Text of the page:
(305) 362 - 8118 .... ALCOBA LAW GROUP jalcoba@miamipatents.com

Your New Business Venture                                                                                           

Ruben Alcoba, Esq.

Mr. Alcoba is a Registered Patent Attorney

The first things you must decide when your start you business are whom will run your business and what risks will  you will incur  when running the business. Seems easy, yet these are two major decision that will decide the course of your business.

Often, new business owners do not realize the dangers that they face when they start offering products or services to the public. A business that does not incorporate will place its owners in financial jeopardy. If a third party or the government is injured because of the actions of the business, then the owner or each partner of the business will be liable to the third party for damages.

A new business owner should protect himself from liability by forming a legal business entity or purchasing insurance for the business. The danger of not to forming the new business entity and choosing to purchase insurance is that the insurance may not cover all of the liability owed to a third party. For this reason, our firm always advices our clients to form a business entity when they start a new business. The costs incurred in registering a new business entity are significantly cheaper than having to personally defend yourself from liability.

We suggest you either register a corporation or a limited liability company. Both, a corporation or an LLC, protect the owners from liability. Both have advantages and disadvantages, so it is hard to have a set rule which entity is best for you.

A corporation is a legal business entity that shields its owners from personal liability. There are 2 types of legal corporations: 1. S-corporation; and 2. C-corporation. A corporation allows its owners to choose a board of directors that will make major decisions on how the business will be operated and whom will be responsible for the operation of the business, typically the CEO or the President of the corporation. The directors of the business elect the officers of the business and direct the officers of the business on what actions the company should take with regards to the business. The President of the business follows the directors’ mandates and is responsible for the day to day operations of the business. Both, the directors and the officers of the business are responsible for the actions that they take on behalf of the owners. They owe the owners of the business a fiduciary duty to run the company in a reasonable and legal manner.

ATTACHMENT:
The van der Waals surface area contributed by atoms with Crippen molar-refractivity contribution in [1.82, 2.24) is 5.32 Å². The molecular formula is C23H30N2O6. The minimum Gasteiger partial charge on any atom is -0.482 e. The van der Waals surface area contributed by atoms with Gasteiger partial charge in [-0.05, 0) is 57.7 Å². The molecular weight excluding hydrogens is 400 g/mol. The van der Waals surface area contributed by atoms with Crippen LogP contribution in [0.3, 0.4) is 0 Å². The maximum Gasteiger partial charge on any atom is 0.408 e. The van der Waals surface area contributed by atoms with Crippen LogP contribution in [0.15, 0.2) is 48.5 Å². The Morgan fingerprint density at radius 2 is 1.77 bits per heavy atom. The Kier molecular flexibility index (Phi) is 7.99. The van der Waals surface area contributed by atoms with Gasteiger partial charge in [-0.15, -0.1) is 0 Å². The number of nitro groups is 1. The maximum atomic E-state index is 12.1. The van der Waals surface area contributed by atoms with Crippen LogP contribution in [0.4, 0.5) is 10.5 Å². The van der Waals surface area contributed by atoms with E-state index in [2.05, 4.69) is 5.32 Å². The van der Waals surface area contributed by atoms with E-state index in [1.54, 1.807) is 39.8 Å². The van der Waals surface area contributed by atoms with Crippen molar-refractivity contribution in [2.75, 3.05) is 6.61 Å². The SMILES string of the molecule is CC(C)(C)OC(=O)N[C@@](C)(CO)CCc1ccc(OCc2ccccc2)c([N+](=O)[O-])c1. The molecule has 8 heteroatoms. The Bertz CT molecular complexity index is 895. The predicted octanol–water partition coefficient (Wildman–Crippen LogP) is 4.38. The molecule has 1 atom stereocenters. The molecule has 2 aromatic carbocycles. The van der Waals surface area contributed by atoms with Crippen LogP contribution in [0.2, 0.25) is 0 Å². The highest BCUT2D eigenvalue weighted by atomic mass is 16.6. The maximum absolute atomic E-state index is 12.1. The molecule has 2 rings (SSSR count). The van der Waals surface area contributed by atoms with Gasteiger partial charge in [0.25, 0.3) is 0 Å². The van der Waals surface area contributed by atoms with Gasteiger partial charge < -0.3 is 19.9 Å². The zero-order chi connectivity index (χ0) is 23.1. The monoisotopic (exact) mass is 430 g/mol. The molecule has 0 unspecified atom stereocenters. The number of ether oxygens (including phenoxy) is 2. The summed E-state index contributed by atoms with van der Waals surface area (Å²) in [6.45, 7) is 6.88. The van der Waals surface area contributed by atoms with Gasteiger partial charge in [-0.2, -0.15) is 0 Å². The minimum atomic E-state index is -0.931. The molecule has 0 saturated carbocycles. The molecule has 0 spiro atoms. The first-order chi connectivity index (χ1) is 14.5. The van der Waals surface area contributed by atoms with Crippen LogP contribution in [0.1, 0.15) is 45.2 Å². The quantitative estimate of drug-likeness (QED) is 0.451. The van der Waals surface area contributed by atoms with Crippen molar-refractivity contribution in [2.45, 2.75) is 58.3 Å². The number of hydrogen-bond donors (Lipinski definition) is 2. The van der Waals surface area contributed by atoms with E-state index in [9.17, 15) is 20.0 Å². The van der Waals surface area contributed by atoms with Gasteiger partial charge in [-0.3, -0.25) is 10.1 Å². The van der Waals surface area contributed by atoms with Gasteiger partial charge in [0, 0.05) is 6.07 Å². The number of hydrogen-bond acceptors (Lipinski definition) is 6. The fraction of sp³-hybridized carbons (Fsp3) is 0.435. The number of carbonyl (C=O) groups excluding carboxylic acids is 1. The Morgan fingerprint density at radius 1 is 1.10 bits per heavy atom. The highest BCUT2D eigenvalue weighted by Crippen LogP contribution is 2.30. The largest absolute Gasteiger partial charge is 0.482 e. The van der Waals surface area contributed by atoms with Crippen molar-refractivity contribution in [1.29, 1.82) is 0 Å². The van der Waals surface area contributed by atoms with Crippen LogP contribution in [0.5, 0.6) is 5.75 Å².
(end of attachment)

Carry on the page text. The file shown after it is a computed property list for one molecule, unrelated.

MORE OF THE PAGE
An S-corporation has advantages and disadvantages. The advantages of an S-corporation are as follows: the owners have limited personal liability for business debts or injuries caused to third parties by the business; owners report their share of corporate profits or loss on their personal tax returns; and owners can use corporate loss to offset their individual income from other sources. The main draw backs of an S-corporation are as follows: the initial cost to form the S-corporation; they require actions of the company to be recorded more frequently than other business entities; the income that the corporation earns must be allocated to owners according to their ownership interest; and owners can only be legal US residents or citizens.

A C-corporation has advantages and disadvantages. The advantages of a C-corporation are as follows: the owners have limited personal liability for business debts or injuries caused to third parties by the business; Fringe benefits can be deducted as business expenses; and corporate profits can be split among owners and corporation, resulting in lower overall tax rate. The main draw backs of a C-corporation are as follows: the initial cost to form the C-corporation; they require actions of the company to be recorded more frequently than other business entities, for shareholder and director resolutions must be recorded, in accordance to the bylaws of the company or as the state law dictates, or the corporation runs the risk of losing the protections afforded to its owners; and the company and the owners shall have to pay separate taxes, double taxation of income may arise if profits are realized by the company.

An LLC has advantages and disadvantages. The advantages of the LLC are as follows: owners have limited personal liability for business debts, even if they participate in management; profits and losses may be allocated differently than ownership interest; and IRS rules allow the entity to be taxed as either a corporation or as a partnership. The main draw backs are as follows: it is generally more expensive to create than a partnership or a corporation; a member’s (owner’s) entire share of LLC profits may be subject to self-employment taxes.

So which entity do you choose? This is not an easy answer and requires a thorough analysis of what each owner’s expectations in the management of the company, the tax benefits to each owner, the business that will be run by the entity, and the need to have third parties invest in the company.

Sole proprietorships, partnerships, and other legal entities were not discussed in this post. The entities not discussed, in some scenarios, may be better business entities to conduct business, for all business ventures require an in depth look at the advantages and disadvantages of the business prior to opening the business.